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Debt Equity Conflict

Debt Equity Conflict

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Copyright © 2010 by Bo Becker and Per StrömbergWorking papers are in draft form. This working paper is distributed for purposes of comment anddiscussion only. It may not be reproduced without permission of the copyright holder. Copies of workingpapers are available from the author.
Equity-Debtholder Conflictsand Capital Structure
Bo BeckerPer Strömberg 
 Working Paper
10-070
 
 
1
 
Equity
Debtholder
 
Conflicts
 
and
 
Capital
 
Structure
 
Bo
 
Becker
 
and
 
Per
 
Strömberg
***
 
February,
 
17,
 
2009
 
Abstract.
 
We
 
use
 
an
 
important
 
legal
 
event
 
as
 
a
 
natural
 
experiment
 
to
 
examine
 
equity
debt
 
conflicts
 
in
 
the
 
vicinity
 
of 
 
financial
 
distress.
 
A
 
1991
 
Delaware
 
bankruptcy
 
ruling
 
changed
 
the
 
nature
 
of 
 
corporate
 
directors’
 
fiduciary
 
duties
 
in
 
that
 
state.
 
This
 
change
 
limited
 
incentives
 
to
 
take
 
actions
 
favoring
 
equity
 
over
 
debt.
 
We
 
show
 
that,
 
as
 
predicted,
 
this
 
increased
 
the
 
likelihood
 
of 
 
equity
 
issues,
 
increased
 
investment,
 
and
 
reduced
 
risk
 
taking.
 
The
 
changes
 
are
 
isolated
 
to
 
indebted
 
firms
 
(where
 
the
 
legal
 
change
 
applied).
 
These
 
reductions
 
in
 
agency
 
costs
 
were
 
followed
 
by
 
an
 
increase
 
in
 
average
 
leverage
 
and
 
a
 
reduction
 
in
 
interest
 
costs.
 
Finally,
 
we
 
can
 
estimate
 
the
 
welfare
 
implications
 
of 
 
agency
 
costs,
 
because
 
firm
 
values
 
increased
 
when
 
the
 
rules
 
were
 
introduced.
 
We
 
conclude
 
that
 
equity
bond
 
holder
 
conflicts
 
are
 
economically
 
important,
 
determine
 
capital
 
structure
 
choices,
 
and
 
affect
 
welfare.
 
JEL:
 
G32,
 
G33,
 
L2
 
*
 
Becker
 
(bbecker@hbs.edu):
 
Harvard
 
Business
 
School;
 
Strömberg:
 
Institute
 
of 
 
Financial
 
Research
 
(SIFR),
 
Stockholm
 
School
 
of 
 
Economics,
 
NBER
 
and
 
CEPR.
 
**
 
We
 
would
 
like
 
to
 
thank
 
Lynn
 
LoPucki
 
for
 
sharing
 
data,
 
Kathryn
 
Chiu
 
for
 
research
 
assistance,
 
Ken
 
Ayotte,
 
Douglas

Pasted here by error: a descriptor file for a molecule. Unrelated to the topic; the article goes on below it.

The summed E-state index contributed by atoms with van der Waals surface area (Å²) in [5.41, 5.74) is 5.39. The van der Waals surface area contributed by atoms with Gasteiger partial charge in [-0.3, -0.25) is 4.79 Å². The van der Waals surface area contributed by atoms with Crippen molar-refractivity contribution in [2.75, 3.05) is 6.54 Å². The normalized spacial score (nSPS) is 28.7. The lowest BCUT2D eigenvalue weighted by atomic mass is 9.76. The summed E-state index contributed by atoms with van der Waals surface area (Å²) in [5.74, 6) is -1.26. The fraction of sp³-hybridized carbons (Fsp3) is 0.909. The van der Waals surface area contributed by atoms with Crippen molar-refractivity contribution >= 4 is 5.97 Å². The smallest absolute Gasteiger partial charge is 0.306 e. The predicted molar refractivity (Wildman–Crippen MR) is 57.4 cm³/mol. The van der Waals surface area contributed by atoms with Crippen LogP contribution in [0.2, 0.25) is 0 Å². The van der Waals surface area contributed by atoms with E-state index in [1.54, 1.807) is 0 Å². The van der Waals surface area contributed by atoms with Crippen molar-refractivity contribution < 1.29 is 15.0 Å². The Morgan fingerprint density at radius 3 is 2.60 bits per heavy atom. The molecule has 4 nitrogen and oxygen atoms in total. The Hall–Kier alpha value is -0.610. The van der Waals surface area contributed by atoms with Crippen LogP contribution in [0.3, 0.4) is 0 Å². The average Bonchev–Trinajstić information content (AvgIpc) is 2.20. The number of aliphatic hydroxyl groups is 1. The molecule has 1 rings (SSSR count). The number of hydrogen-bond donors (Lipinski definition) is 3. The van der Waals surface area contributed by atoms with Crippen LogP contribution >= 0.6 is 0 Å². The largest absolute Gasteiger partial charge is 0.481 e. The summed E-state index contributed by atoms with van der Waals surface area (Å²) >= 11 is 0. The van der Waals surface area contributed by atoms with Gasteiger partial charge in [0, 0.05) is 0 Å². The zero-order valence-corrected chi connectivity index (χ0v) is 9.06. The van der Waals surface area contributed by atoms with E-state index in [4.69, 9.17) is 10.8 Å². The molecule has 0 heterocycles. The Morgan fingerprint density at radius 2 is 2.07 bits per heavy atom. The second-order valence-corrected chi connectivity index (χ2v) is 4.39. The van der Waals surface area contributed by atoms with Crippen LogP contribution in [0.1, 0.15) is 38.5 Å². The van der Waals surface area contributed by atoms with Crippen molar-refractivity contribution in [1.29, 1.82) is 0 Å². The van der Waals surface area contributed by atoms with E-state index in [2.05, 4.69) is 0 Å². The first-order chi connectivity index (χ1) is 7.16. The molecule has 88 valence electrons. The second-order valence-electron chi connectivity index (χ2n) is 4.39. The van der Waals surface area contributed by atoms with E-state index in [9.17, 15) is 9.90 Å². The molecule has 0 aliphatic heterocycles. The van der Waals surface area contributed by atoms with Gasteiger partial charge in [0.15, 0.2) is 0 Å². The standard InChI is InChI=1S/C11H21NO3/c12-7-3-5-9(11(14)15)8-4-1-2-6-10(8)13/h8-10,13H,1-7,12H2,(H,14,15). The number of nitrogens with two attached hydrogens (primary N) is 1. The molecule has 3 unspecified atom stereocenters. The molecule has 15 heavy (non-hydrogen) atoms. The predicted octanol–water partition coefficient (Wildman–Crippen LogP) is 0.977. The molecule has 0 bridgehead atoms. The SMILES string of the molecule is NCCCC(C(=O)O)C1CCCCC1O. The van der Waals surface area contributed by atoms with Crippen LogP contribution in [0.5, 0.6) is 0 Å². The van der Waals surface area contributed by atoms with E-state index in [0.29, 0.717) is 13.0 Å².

Baird,
 
Carliss
 
Baldwin,
 
Mihir
 
Desai,
 
Stu
 
Gilson,
 
Rocco
 
Huang,
 
Raghuram
 
Rajan,
 
Mark
 
Roe,
 
David
 
Scharfstein,
 
Albert
 
Sheen,
 
Suraj
 
Srinivasan,
 
Guhan
 
Subramanian,
 
Jeremy
 
Stein
 
and
 
seminar
 
participants
 
at
 
HBS
 
and
 
Rice
 
for
 
comments
 
and
 
suggestions.
 
 
2
 
Managerial
 
decisions
 
influence
 
the
 
distribution
 
of 
 
value
 
between
 
different
 
parties.
 
This
 
can
 
lead
 
to
 
conflicting
 
interests
 
among
 
financial
 
claimants,
 
such
 
as
 
holders
 
of 
 
equity
 
and
 
debt
 
(Fama
 
and
 
Miller
 
1972,
 
Jensen
 
and
 
Meckling
 
1976,
 
Myers
 
1977).
1
 
Equity
 
holders
 
may
 
prefer
 
low
 
investment,
 
may
 
want
 
to
 
limit
 
new
 
equity
 
finance,
 
and
 
may
 
like
 
high
 
risks.
2
 
Such
 
costs
 
are
 
potentially
 
important
 
in
 
light
 
of 
 
the
 
large
 
apparent
 
tax
 
advantages
 
of 
 
debt
 
in
 
conjunction
 
with
 
modest
 
leverage
 
levels
 
(e.g.
 
Graham
 
2000).
3
 
Unfortunately,
 
agency
 
costs
 
are
 
hard
 
to
 
identify
 
empirically,
 
and
 
their
 
importance,
 
and
 
even
 
existence,
 
is
 
not
 
well
 
established.
 
For
 
example,
 
insufficient
 
or
 
excessively
 
risky
 
investment
 
can
 
only
 
be
 
defined
 
with
 
reference
 
to
 
the
 
socially
 
optimal
 
level,
 
which
 
is
 
hard
 
to
 
estimate.
 
Despite
 
the
 
challenge
 
involved
 
in
 
measuring
 
agency
 
costs,
 
they
 
have
 
a
 
prominent
 
role
 
in
 
capital
 
structure
 
theory.
 
Indirect
 
methods,
 
such
 
as
 
studying
 
firms
 
in
 
financial
 
distress,
 
are
 
much
 
complicated
 
by
 
the
 
correlation
 
of 
 
financial
 
and
 
economic
 
distress
 
(Asquith,
 
Gertner,
 
Scharfstein
 
1994
 
and
 
Andrade
 
and
 
Kaplan
 
1998).
 
So
 
far,
 
the
 
strongest
 
case
 
for
 
the
 
existence
 
of 
 
these
 
agency
 
costs
 
is
 
probably
 
indirect,
 
coming